Knowles other significant book was Peace Breaks Out, set just after the war, at the same school. but written in 1981, so long after A Separate Peace. Knowles seems to have been processing his own response to youth, camaraderie, war, peace and loss.

I was able to buy the movie of the same name in Google Play. I enjoyed the movie as well, another interpretation of the novel.


For two peas from the same pod, John and I are somewhat different……he has no fear of flying, and does it for work and pleasure; whereas I have always been somewhat nervous about it, exacerated by experiencing lightning strike and moderate turbulence during flight and landing. The relevant genes for flight and courage must be on the Y chromosome!

Recently John sent two video clips of very moving aircraft tributes for Anzac Day Commemorations – one taken from Caboolture Airport, with others, but in particular, featuring John and his brother-in-law, Rod, flying their Chipmunks. The other is a moving fly-by filmed from Mt Mee.

Mt Mee fly-by


ANZAC Day 2017

For two peas from the same pod, John and I are somewhat different……he has no fear of flying, and does it for work and pleasure; whereas I have always been somewhat nervous about it, exacerated by experiencing lightning strike and moderate turbulence during flight and landing. The relevant genes for flight and courage must be on the Y chromosome!

Recently John sent two video clips of very moving aircraft tributes for Anzac Day Commemorations – one taken from Caboolture Airport, with others, but in particular, featuring John and his brother-in-law, Rod, flying their Chipmunks. The other is a moving fly-by filmed from Mt Mee.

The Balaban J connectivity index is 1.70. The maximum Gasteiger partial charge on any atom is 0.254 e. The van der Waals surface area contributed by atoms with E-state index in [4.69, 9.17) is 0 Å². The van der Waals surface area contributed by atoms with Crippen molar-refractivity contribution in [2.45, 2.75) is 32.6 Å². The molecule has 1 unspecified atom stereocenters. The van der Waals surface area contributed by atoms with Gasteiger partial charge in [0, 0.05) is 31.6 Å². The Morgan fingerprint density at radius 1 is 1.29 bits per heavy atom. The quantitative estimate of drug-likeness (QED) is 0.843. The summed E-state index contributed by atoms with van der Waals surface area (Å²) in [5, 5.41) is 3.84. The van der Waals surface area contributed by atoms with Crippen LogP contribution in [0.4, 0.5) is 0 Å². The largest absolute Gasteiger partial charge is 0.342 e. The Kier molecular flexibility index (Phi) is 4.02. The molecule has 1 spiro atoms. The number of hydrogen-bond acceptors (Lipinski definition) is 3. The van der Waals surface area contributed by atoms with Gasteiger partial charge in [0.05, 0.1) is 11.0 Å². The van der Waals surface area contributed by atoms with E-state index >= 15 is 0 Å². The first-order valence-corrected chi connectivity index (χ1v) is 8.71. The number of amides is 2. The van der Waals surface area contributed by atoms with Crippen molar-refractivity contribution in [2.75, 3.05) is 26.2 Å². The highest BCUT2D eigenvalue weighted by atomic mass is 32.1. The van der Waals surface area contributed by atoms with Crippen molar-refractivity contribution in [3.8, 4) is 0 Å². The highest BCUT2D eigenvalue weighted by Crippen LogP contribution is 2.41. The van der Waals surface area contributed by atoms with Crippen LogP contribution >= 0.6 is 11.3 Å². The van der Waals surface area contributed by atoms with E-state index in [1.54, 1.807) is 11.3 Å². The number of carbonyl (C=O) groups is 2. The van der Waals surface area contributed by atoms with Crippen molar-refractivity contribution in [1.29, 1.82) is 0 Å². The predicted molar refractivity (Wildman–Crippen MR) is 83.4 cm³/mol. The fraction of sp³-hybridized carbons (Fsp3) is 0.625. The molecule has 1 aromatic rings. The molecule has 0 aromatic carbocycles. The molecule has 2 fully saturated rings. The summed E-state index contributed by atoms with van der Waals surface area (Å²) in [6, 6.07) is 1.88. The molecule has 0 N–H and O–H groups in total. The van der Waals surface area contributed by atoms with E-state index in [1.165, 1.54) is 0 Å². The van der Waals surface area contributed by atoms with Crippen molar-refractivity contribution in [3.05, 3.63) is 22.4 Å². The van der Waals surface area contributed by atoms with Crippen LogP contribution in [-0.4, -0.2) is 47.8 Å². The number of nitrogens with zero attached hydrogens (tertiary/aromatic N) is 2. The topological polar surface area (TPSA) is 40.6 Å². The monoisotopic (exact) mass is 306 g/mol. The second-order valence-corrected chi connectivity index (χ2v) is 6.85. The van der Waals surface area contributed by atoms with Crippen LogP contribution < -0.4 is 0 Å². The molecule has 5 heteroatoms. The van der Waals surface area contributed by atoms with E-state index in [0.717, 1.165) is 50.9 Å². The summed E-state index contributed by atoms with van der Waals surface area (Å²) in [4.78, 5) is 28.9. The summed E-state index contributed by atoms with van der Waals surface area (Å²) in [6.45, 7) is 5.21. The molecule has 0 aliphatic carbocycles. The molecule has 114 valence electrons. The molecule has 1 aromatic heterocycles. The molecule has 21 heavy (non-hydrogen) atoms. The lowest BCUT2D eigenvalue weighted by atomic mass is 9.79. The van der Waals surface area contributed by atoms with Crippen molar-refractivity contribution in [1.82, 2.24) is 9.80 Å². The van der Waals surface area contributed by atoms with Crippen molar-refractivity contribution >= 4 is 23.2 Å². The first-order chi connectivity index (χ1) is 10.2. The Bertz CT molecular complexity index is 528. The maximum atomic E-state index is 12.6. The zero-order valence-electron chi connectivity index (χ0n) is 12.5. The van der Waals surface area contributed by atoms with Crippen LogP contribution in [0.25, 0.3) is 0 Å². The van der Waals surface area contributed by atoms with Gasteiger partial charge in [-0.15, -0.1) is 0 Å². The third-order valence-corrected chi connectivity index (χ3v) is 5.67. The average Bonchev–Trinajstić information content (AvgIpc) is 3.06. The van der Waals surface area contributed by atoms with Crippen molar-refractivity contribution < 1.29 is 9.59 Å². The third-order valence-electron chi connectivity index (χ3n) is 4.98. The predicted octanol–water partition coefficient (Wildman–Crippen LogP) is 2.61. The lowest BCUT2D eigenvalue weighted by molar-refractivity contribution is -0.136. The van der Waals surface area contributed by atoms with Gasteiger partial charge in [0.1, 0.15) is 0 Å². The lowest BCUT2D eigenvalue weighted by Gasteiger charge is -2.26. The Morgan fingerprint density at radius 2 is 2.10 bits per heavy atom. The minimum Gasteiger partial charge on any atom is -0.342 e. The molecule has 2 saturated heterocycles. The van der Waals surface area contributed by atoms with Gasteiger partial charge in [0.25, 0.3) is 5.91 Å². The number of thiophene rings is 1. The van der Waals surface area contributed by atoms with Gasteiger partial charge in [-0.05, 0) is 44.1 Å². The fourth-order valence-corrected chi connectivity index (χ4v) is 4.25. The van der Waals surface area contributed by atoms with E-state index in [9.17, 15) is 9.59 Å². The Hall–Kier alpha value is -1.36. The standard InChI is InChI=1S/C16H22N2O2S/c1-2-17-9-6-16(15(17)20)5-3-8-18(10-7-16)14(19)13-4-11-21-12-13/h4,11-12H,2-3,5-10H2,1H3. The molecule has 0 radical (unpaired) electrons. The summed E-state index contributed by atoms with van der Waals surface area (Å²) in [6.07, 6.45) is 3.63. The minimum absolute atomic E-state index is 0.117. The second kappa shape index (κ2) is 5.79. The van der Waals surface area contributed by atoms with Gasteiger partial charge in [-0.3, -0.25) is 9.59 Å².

Mt Mee Fly-by


The Passing-Bells

Over the last couple of years, I have deeply enjoyed various contributions of the BBC to the Centenary Commemorations of WW1. One was the movie Testament of Youth, the powerful true story of Vera Brittain, from her memoir of the same name. The cast was very strong, including the increasingly recognized and lovely Swedish actress Alicia Vikander (her English accent is perfect).


As we are only halfway through the Commemoration years, I decided to pass the recent 34 degree C (feels like 40!) weekend heat in our front room air-con, knitting and watching the BBC’s series, now on SBS, The Passing-Bells.

The title required a little investigation, as it is not directly explained…….passing bells are those (usually Church) bells which might call hearers to awareness of, or prayer for the passing of a soul, commonplace in British villages a hundred years ago.

The author of the television drama The Passing-Bells, Tony Jordan, wrote this drama specifically for the young. It needed to suit a 7pm time-slot, and be true to the theme but not so gory as to make it unsuitable for that time-slot. He was inspired by Wilfred Owen’s poem:

Anthem for Doomed Youth

What passing-bells for these who die as cattle?
Only the monstrous anger of the guns.
Only the stuttering rifles’ rapid rattle
Can patter out their hasty orisons.
No mockeries for them from prayers or bells,
Nor any voice of mourning save the choirs,—
The shrill, demented choirs of wailing shells;
And bugles calling for them from sad shires.
What candles may be held to speed them all?
Not in the hands of boys, but in their eyes
Shall shine the holy glimmers of good-byes.
The pallor of girls’ brows shall be their pall;
Their flowers the tenderness of silent maids,